The workplace can often be a tough arena to actively share your Christian faith. As the themes of tolerance, acceptance and equality continue to expand in our culture, the principles of the Bible are often seen as too rigid. On top of that, Christians are often seen as judgmental and hypocritical. For today’s followers of Jesus, these conditions can influence the way we live out our faith. This is especially true when it comes to serving as a leader in the workplace. How can someone who desires to serve Jesus boldly also perform as a workplace leader in a way that glorifies the God? One
During a recent sermon series at my church, we’ve been going through the book of Colossians. One of the sermons was on Colossians, chapter 2. But before I go there, let’s review some of the background.
Paul, the author of this letter to the church at Colossae, was in prison in Rome. Paul had never been to Colossae but a faithful friend of his, Epaphras, was at the church in Colossae. Epaphras was burdened by what was happening at the church and sought Paul’s help in resolving his concerns.
Great leaders lead by influence. Their character, competencies, and relational skills or lack thereof, can determine their leadership effectiveness. And as a pastor, perhaps my relational skills influence my leadership impact the most. Integral to relational skills is the vibe others feel from us. If someone feels like you like him or her, they’re more likely to respond positively to your leadership. If they don’t, and enough people feel the same way, your leadership will suffer. Consider these simple ways to become a likable leader.
All of us want a story that begins, “once upon a time” and ends like fairytales do; “and they lived happily ever after.” The day the tragic motorcycle accident tore Pastor Paul’s physical presence from this earth, my world collapsed. I watched the helicopter disappear from view, as they took Paul to the trauma unit. I was overwhelmed. Just an hour before, I was strolling hand in hand with my beloved Paul. In a split second, everything changed. I had taught Jeremiah 29:11-12 just a few hours before the accident, but now I was in a living nightmare.
There he goes again. Must be hungry. Wake up, Mom.
But by the time I sat up and reached over to scoop up our newborn son, the little fellow was sound asleep. Over the next five hours his rustlings and squeaks and grunts kept me alert to his possible needs. Except for one legitimate feeding, each time I shook the sleep from my head, he had settled back down. That was the last night this noisy sleeper shared a room with me.
‘Leadership’ and ‘compassion’ aren’t words we commonly link together. Most leaders are conditioned to put business before benevolence – to lead with their heads, not their hearts. The popular perception of a powerful leader is someone who’s tough, strong, decisive, hard-nosed, ultra-rational and results-driven. The reality is powerful leaders, amongst their other traits, have the conviction, confidence and courage to cultivate connectivity and compassion (Bill Cropper, 2009).”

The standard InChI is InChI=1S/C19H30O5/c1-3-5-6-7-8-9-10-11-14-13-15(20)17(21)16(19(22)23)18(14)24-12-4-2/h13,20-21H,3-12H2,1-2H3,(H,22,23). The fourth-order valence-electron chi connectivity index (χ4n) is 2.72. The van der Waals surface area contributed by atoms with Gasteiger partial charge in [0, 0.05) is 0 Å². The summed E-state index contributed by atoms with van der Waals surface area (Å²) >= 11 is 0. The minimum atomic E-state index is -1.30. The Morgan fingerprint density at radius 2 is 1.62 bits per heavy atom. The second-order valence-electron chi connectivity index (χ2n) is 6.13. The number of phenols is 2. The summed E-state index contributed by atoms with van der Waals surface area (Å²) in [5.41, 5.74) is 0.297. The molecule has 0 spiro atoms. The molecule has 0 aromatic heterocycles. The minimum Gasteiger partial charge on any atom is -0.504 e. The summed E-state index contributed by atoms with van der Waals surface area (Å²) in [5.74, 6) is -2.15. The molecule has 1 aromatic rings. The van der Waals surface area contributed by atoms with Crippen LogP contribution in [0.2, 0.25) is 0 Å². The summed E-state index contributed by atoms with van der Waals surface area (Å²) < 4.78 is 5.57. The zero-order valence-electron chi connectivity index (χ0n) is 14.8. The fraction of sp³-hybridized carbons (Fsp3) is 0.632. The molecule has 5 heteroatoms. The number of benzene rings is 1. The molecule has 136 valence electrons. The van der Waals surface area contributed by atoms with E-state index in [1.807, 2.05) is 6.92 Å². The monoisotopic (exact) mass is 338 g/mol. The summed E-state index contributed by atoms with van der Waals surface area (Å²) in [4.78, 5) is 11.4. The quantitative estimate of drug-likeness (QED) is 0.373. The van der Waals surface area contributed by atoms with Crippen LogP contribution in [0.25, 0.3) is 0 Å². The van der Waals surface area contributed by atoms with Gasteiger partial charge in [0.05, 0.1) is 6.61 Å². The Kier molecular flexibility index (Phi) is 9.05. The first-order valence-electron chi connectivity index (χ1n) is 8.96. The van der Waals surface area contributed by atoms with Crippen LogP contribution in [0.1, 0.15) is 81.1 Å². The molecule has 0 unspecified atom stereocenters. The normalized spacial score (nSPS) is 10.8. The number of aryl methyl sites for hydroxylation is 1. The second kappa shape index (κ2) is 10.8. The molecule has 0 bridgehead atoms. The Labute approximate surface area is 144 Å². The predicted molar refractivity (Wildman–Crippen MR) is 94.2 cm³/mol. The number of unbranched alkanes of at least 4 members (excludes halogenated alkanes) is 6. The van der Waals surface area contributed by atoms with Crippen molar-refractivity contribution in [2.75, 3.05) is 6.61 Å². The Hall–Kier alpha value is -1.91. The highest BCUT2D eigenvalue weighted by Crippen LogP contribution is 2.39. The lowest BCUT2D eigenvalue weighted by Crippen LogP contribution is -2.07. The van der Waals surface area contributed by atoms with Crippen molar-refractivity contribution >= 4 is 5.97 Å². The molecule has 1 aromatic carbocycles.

By faith, we believe the sun will come up tomorrow. But how is our faith in the people with whom we will meet and interact?
How is our faith in our own abilities? Will we do everything perfectly or will we mess up tomorrow? What about others whom we rely on and trust in?
Then there is the question of our faith in God…
Faith carries us forward when human certainty crumbles.
Human certainty is fleeting.
Every time we’re certain about something, a warning bell starts to clang. We begin to question... Are we truly sure? Maybe. Or not. Or yes.
“Lord, who may dwell in your sacred tent? Who may live on your holy mountain? The one whose walk is blameless, who does what is righteous… who keeps an oath even when it hurts and does not change their mind.” Psalm 15:1-4
If someone asked for your definition of success, what would you say? Would you be able to list the values and foundation you are leading from? And most importantly, do those values you espouse actually pass real-life tests of your integrity?
In 2005 tennis champion Andy Roddick was playing a match against Fernando Verdasco.
There was a time when I thought the words love and work would never be used in the same sentence. I believed business was built on intense competition, boot-strapping operating methods and a commitment to winning. I finished college and transitioned into the business world in the early 1990s. During that time, several of the largest corporate layoffs in the history of business occurred. Terms like downsizing, rightsizing, and other fancy phrases for letting people go created a work environment that lacked trust.
It’s easy to be happy and laid back when things are going right. It’s easy to be a leader when there aren’t any conflicts or disruptions. Unfortunately, life isn’t perfect. So, what do you when the going gets tough? Billy Ocean, a singer popular in the 1980’s, sang a song that said, “When the going gets tough, the tough get going.” Sometimes that is easier said than done.